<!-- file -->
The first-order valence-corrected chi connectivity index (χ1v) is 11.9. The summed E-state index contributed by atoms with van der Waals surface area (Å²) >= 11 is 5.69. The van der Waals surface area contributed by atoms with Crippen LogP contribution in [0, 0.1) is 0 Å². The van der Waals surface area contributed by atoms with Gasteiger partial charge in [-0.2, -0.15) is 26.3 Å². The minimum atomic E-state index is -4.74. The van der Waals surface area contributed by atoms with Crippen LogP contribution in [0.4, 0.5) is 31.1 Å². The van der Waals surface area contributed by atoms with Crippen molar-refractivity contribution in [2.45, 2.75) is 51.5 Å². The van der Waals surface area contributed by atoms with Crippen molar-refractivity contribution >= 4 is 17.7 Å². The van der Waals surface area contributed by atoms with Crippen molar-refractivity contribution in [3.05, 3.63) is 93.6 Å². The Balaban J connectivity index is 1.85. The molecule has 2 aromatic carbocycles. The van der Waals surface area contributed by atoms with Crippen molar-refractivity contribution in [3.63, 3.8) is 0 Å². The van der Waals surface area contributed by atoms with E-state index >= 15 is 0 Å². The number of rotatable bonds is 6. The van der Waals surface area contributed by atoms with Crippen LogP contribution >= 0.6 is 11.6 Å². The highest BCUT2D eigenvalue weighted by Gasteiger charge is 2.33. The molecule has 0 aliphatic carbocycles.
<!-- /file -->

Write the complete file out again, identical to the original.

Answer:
The first-order valence-corrected chi connectivity index (χ1v) is 11.9. The summed E-state index contributed by atoms with van der Waals surface area (Å²) >= 11 is 5.69. The van der Waals surface area contributed by atoms with Crippen LogP contribution in [0, 0.1) is 0 Å². The van der Waals surface area contributed by atoms with Gasteiger partial charge in [-0.2, -0.15) is 26.3 Å². The minimum atomic E-state index is -4.74. The van der Waals surface area contributed by atoms with Crippen LogP contribution in [0.4, 0.5) is 31.1 Å². The van der Waals surface area contributed by atoms with Crippen molar-refractivity contribution in [2.45, 2.75) is 51.5 Å². The van der Waals surface area contributed by atoms with Crippen molar-refractivity contribution >= 4 is 17.7 Å². The van der Waals surface area contributed by atoms with Crippen molar-refractivity contribution in [3.05, 3.63) is 93.6 Å². The Balaban J connectivity index is 1.85. The molecule has 2 aromatic carbocycles. The van der Waals surface area contributed by atoms with Crippen molar-refractivity contribution in [3.63, 3.8) is 0 Å². The van der Waals surface area contributed by atoms with E-state index >= 15 is 0 Å². The number of rotatable bonds is 6. The van der Waals surface area contributed by atoms with Crippen LogP contribution >= 0.6 is 11.6 Å². The highest BCUT2D eigenvalue weighted by Gasteiger charge is 2.33. The molecule has 0 aliphatic carbocycles.